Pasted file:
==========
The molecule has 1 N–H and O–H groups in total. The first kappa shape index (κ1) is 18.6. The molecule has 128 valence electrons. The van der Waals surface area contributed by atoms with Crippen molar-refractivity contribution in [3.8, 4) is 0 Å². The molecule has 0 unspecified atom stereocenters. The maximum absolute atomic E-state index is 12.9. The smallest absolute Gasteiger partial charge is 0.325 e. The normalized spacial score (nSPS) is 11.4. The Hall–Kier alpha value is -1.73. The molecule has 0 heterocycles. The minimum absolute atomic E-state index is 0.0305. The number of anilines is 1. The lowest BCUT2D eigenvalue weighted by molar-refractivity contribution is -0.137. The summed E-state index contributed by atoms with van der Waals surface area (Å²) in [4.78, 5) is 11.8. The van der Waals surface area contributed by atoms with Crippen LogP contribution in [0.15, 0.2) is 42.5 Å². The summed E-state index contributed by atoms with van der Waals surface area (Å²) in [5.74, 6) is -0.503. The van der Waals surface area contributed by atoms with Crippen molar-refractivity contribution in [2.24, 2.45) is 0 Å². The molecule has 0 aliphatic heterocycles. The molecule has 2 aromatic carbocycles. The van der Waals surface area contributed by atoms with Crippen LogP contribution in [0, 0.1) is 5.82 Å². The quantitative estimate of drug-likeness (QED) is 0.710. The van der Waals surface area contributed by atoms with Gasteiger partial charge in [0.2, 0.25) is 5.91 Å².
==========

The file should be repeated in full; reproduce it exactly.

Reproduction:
The molecule has 1 N–H and O–H groups in total. The first kappa shape index (κ1) is 18.6. The molecule has 128 valence electrons. The van der Waals surface area contributed by atoms with Crippen molar-refractivity contribution in [3.8, 4) is 0 Å². The molecule has 0 unspecified atom stereocenters. The maximum absolute atomic E-state index is 12.9. The smallest absolute Gasteiger partial charge is 0.325 e. The normalized spacial score (nSPS) is 11.4. The Hall–Kier alpha value is -1.73. The molecule has 0 heterocycles. The minimum absolute atomic E-state index is 0.0305. The number of anilines is 1. The lowest BCUT2D eigenvalue weighted by molar-refractivity contribution is -0.137. The summed E-state index contributed by atoms with van der Waals surface area (Å²) in [4.78, 5) is 11.8. The van der Waals surface area contributed by atoms with Crippen LogP contribution in [0.15, 0.2) is 42.5 Å². The summed E-state index contributed by atoms with van der Waals surface area (Å²) in [5.74, 6) is -0.503. The van der Waals surface area contributed by atoms with Crippen molar-refractivity contribution in [2.24, 2.45) is 0 Å². The molecule has 0 aliphatic heterocycles. The molecule has 2 aromatic carbocycles. The van der Waals surface area contributed by atoms with Crippen LogP contribution in [0, 0.1) is 5.82 Å². The quantitative estimate of drug-likeness (QED) is 0.710. The van der Waals surface area contributed by atoms with Gasteiger partial charge in [0.2, 0.25) is 5.91 Å².